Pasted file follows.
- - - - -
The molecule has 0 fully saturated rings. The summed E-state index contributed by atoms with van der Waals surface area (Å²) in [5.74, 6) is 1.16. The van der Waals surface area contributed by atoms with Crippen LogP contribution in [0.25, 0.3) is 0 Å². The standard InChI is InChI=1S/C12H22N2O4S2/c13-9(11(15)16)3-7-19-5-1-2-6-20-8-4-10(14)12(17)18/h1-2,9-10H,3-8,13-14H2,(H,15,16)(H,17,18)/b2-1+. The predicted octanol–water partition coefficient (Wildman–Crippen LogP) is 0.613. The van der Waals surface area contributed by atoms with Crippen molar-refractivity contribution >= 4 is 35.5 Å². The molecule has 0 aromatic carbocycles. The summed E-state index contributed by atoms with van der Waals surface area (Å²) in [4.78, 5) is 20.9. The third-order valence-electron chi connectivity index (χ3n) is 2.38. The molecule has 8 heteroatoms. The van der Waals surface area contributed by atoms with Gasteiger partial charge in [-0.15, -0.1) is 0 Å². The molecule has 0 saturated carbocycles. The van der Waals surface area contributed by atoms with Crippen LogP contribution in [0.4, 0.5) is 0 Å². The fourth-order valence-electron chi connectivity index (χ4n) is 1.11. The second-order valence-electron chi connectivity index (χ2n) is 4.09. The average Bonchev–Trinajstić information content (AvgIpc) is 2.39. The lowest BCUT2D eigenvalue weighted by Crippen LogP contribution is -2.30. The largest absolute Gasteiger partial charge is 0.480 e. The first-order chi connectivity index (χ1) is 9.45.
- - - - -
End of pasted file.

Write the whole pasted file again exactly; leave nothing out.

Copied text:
The molecule has 0 fully saturated rings. The summed E-state index contributed by atoms with van der Waals surface area (Å²) in [5.74, 6) is 1.16. The van der Waals surface area contributed by atoms with Crippen LogP contribution in [0.25, 0.3) is 0 Å². The standard InChI is InChI=1S/C12H22N2O4S2/c13-9(11(15)16)3-7-19-5-1-2-6-20-8-4-10(14)12(17)18/h1-2,9-10H,3-8,13-14H2,(H,15,16)(H,17,18)/b2-1+. The predicted octanol–water partition coefficient (Wildman–Crippen LogP) is 0.613. The van der Waals surface area contributed by atoms with Crippen molar-refractivity contribution >= 4 is 35.5 Å². The molecule has 0 aromatic carbocycles. The summed E-state index contributed by atoms with van der Waals surface area (Å²) in [4.78, 5) is 20.9. The third-order valence-electron chi connectivity index (χ3n) is 2.38. The molecule has 8 heteroatoms. The van der Waals surface area contributed by atoms with Gasteiger partial charge in [-0.15, -0.1) is 0 Å². The molecule has 0 saturated carbocycles. The van der Waals surface area contributed by atoms with Crippen LogP contribution in [0.4, 0.5) is 0 Å². The fourth-order valence-electron chi connectivity index (χ4n) is 1.11. The second-order valence-electron chi connectivity index (χ2n) is 4.09. The average Bonchev–Trinajstić information content (AvgIpc) is 2.39. The lowest BCUT2D eigenvalue weighted by Crippen LogP contribution is -2.30. The largest absolute Gasteiger partial charge is 0.480 e. The first-order chi connectivity index (χ1) is 9.45.